In early May, the Denver Post announced they would move their newsroom from downtown Denver to their printing facility in Adams County. With the move out of Denver, one of the country’s fastest growing cities has no major daily newspaper.
In an interview with La Voz television partner, Denver7, The Denver Post President and CEO, Mac Tully said, “While we would like to stay in our current building, the move offers a considerable cost savings during this difficult period in the newspaper industry, and allows us to keep the most important part of our newsroom and advertising: The people.”
It wasn’t long ago that the Colfax Avenue building housed not only a much larger Denver Post staff but also the offices of competitor, Rocky Mountain News. The one-upmanship between the News and the Post could be intense, characterized by heavy recruiting and sometimes poaching journalists, slashing subscription prices to increase distribution and celebrating big news scoops. When the Rocky Mountain News closed its doors in February of 2009, they were just a few months shy of reaching 150 years of operating in Colorado.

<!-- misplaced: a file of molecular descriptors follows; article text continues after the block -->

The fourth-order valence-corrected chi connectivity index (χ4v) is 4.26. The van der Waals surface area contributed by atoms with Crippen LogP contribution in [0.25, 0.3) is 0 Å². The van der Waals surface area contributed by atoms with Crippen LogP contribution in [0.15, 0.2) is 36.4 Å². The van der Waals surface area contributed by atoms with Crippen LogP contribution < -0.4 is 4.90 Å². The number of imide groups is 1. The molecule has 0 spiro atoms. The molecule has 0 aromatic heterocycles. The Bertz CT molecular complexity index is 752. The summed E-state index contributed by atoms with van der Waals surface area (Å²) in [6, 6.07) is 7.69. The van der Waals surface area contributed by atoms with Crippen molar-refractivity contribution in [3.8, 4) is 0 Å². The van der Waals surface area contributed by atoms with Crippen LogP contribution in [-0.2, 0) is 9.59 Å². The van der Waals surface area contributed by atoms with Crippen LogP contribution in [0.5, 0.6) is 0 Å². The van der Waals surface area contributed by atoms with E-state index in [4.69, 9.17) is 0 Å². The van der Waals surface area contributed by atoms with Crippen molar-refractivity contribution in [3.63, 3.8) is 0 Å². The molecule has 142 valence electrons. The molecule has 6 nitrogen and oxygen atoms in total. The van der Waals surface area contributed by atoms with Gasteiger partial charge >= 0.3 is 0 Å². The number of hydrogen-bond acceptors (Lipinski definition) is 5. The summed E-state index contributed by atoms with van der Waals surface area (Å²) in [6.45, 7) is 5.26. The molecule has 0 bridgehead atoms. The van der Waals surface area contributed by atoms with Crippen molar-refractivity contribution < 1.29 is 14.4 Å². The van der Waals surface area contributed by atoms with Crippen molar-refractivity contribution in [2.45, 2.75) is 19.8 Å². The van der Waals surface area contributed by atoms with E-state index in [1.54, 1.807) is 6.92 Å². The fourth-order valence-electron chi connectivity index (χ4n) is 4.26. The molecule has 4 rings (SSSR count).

Longtime columnist Mike Littwin fondly remembers his time at The Denver Post. “When I first came to Denver 20 years ago, I came for the paper war. At that time we had 450 reporters and others in the newsroom. Now I think they are down to 100.” Littwin believes the move may have a detrimental effect on the public’s ability to hold government accountable. “City Hall used to have four reporters from each paper. Now the Post has one. Think of all the things that are not covered. They can still cover politics, but don’t cover policy as well as they used to.”
Former Denver Manager of Safety, Fidel “Butch” Montoya concurs that with heavy coverage by reporters, residents were better informed about the actions of government and employees were held accountable. “Whenever we had a big news story, there were always two calls to make, one to the News and one to the Post. There was competition between the papers to get the story first and get the story right,” Montoya continued, “The papers stood as two sentinels of transparency, now we don’t have any sentinel standing watch. They voted against Denver journalism and they’ve left because it’s cheaper.”